Gulf Today

Japan’s money markets gird for end of negative rates in March

Investors assume banks will rush to dump short-dated paper and keep excess cash at the Bank of Japan


Speculator­s beting on a historic monetary policy shit in Japan expect money markets will be upended by potential new deposit rules and are crowding into bets against short-dated bonds.

Yields on one-year Japanese treasury bills, which went sideways through 2023, are up a relatively sharp eight basis points in 2024 to a near almost decade high of 0.067 per cent, under pressure from short-sellers. Six-month yields, negative for eight years, leapt above zero last week.

The positionin­g is a bet that the Bank of Japan overhauls a tiered deposit programme that charges financial institutio­ns a discouragi­ng -0.1 per cent rate on excess reserves, and replaces it with a positive overnight rate. Investors assume banks will rush to dump shortdated paper and keep excess cash at the BOJ.

“The demand/supply situation on the shortend JGB (would) dramatical­ly change,” said Keita Matsumoto, head of financial institutio­n sales and solutions at Citigroup Global Markets Japan. Under its yield curve control (YCC) policy, the BOJ guides short-term interest rates around -0.1 per cent and has gradually eased its grip on the 10-year bond yield with a current sot cap at 1 per cent.

While investors have for months speculated the BOJ will tighten policy, this time they expect it will lit overnight rates to zero or just above zero, rather than changing setings for longer term yields.

The BOJ’S negative rate framework penalises financial firms for parking excess reserves with the central bank. Their balances are split into three tiers, with required reserves earning 0.1 per cent and excess balances geting zero interest or a negative 0.1 per cent.

Total reserve balances at the BOJ were roughly 536.75 trillion yen ($3.63 trillion) in January.

Some of the fiercest bets on money flowing from shorter money market debt into these reserve accounts are in the rates futures market.

Futures contracts pegged to the BOJ’S overnight call rate TONA maturing in June were last quoted at 100.01, implying the overnight call rate will be almost at zero. Those maturing in September next year indicate the overnight call would be much higher at 0.0575 per cent.

The call rate was quoted at -0.011 per cent on Thursday.

“The obvious difference in the way the market hedges for rising rates is that now their focus is on the timing of the end of the negative rates,” said Katsutoshi Inadome, a senior strategist at Sumitomo Mitsui Trust Asset Management.

The one-month interest rate swap has also turned positive in the past week, rising as high as 0.04 per cent.

“The three-month futures prices have already priced in investors’ bet that the BOJ will end its negative rate soon,” said Izuru Kato, chief economist at Totan Research.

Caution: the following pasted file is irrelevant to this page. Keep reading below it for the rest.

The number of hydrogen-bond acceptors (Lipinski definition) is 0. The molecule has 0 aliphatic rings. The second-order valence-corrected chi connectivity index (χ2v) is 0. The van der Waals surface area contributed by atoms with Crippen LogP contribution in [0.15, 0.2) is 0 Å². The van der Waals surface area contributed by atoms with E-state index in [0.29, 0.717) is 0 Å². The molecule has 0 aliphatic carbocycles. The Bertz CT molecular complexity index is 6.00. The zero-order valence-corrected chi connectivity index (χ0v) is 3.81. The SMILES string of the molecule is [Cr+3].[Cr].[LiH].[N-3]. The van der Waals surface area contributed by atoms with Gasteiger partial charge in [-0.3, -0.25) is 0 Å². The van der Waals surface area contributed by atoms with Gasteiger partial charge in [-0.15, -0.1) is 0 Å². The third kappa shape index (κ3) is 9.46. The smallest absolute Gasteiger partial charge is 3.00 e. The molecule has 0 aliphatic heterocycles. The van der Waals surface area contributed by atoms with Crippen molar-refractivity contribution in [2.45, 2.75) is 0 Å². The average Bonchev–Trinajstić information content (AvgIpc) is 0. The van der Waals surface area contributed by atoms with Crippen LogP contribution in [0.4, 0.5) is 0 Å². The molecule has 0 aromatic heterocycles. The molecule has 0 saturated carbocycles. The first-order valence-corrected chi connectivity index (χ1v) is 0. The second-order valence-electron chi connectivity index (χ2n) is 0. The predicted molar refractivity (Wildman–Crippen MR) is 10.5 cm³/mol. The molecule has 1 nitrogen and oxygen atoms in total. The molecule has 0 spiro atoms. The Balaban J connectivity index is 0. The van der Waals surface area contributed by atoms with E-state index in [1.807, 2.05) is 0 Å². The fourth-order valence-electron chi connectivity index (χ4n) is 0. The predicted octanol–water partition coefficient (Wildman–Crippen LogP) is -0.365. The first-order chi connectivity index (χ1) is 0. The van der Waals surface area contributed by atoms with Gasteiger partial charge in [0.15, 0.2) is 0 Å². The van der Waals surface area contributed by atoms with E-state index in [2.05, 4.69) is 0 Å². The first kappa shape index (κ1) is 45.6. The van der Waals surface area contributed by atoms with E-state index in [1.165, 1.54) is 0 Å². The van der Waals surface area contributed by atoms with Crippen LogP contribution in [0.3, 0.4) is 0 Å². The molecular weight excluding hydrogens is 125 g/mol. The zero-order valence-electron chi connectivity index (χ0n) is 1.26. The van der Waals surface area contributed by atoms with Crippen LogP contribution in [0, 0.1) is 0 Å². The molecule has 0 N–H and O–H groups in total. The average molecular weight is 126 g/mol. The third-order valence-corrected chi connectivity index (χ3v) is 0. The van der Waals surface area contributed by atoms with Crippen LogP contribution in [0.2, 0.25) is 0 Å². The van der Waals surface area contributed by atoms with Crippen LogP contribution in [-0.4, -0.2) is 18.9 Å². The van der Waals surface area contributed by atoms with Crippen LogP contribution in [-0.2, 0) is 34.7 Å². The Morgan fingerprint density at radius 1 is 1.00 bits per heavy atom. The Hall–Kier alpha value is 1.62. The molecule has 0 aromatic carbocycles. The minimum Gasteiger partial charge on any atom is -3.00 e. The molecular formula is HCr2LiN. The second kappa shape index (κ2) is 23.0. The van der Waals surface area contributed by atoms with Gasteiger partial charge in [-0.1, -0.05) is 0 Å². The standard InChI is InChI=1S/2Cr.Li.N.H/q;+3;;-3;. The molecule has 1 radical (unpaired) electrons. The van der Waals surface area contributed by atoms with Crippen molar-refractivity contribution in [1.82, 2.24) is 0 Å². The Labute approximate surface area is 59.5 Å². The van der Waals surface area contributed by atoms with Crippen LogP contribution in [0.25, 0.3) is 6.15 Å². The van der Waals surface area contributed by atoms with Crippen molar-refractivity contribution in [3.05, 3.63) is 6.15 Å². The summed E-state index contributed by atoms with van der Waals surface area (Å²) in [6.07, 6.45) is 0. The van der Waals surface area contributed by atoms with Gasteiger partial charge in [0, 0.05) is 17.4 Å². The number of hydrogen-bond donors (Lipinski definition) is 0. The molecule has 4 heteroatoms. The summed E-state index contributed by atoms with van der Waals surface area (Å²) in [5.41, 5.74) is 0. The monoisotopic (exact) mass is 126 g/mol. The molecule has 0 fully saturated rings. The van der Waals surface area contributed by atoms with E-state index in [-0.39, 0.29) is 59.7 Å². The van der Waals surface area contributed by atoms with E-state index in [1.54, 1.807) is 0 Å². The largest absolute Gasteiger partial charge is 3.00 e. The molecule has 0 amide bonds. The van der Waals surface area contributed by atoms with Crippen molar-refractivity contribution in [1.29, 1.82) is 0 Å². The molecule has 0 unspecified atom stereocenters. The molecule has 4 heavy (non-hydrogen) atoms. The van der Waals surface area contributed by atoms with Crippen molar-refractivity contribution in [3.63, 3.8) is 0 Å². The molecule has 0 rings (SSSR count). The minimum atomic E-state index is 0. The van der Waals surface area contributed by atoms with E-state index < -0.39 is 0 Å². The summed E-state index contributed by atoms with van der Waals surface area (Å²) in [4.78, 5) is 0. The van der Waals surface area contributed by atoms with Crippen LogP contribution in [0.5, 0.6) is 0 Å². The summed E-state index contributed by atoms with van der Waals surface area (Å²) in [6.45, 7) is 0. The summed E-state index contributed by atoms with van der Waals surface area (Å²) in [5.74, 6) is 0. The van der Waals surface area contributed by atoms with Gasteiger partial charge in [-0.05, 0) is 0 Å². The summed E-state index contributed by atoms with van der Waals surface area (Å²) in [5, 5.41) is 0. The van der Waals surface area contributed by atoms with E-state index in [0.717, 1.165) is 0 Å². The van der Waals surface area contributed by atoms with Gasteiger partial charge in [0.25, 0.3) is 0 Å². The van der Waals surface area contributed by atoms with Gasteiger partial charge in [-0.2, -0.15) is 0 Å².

Over the past eight months, investors have locked horns with the BOJ, frequently shorting benchmark 10-year bonds to push yields above the cap and forcing the central bank to hike borrowing costs on those bonds to deter short-selling.

Upon ending negative rates, the BOJ is also likely to ditch YCC and set the overnight call rate as its new policy target, Reuters reported this week.

The two-year JGB yield, which is highly sensitive to short-term rates, hit a 13-year high earlier this week, but the 10-year JGB yield is some distance from its 1 per cent cap. The BOJ is commited to intervene if the yield exceeds that level.

Bank of Japan Governor Kazuo Ueda will likely take his time normalisin­g ultra-loose monetary policy ater ending negative interest rates, former central bank executive Hideo Hayakawa said on Thursday. During his fiveyear stint as BOJ board member until 2005, Ueda played a key role in the central bank’s introducti­on of forward guidance that pledged to keep interest rates at zero “until deflationa­ry concerns are dispelled.”

Such experience suggests Ueda, a former academic, will change the BOJ’S current framework into an orthodox one combining a short-term interest rate target with guidance on the future monetary policy path, Hayakawa said at a seminar.

The BOJ will likely end negative interest rates this spring but take a wait-and-see approach thereater to check whether inflation-adjusted real wages turn positive, said Hayakawa, the central bank’s former top economist.

“Given Ueda’s very cautious character and his focus on building consensus within the board, he will likely take plenty of time and proceed carefully in normalisin­g policy,” he said.

In an effort to reflate growth and sustainabl­y achieve its 2 per cent inflation target, the BOJ currently guides short-term rates at -0.1% and caps the 10-year bond yield around zero. It also buys risky assets such as exchangetr­aded funds (ETF).

 ?? Reuters ?? ↑ Tourists are seen at Asakusa district in Tokyo, Japan.
Reuters ↑ Tourists are seen at Asakusa district in Tokyo, Japan.

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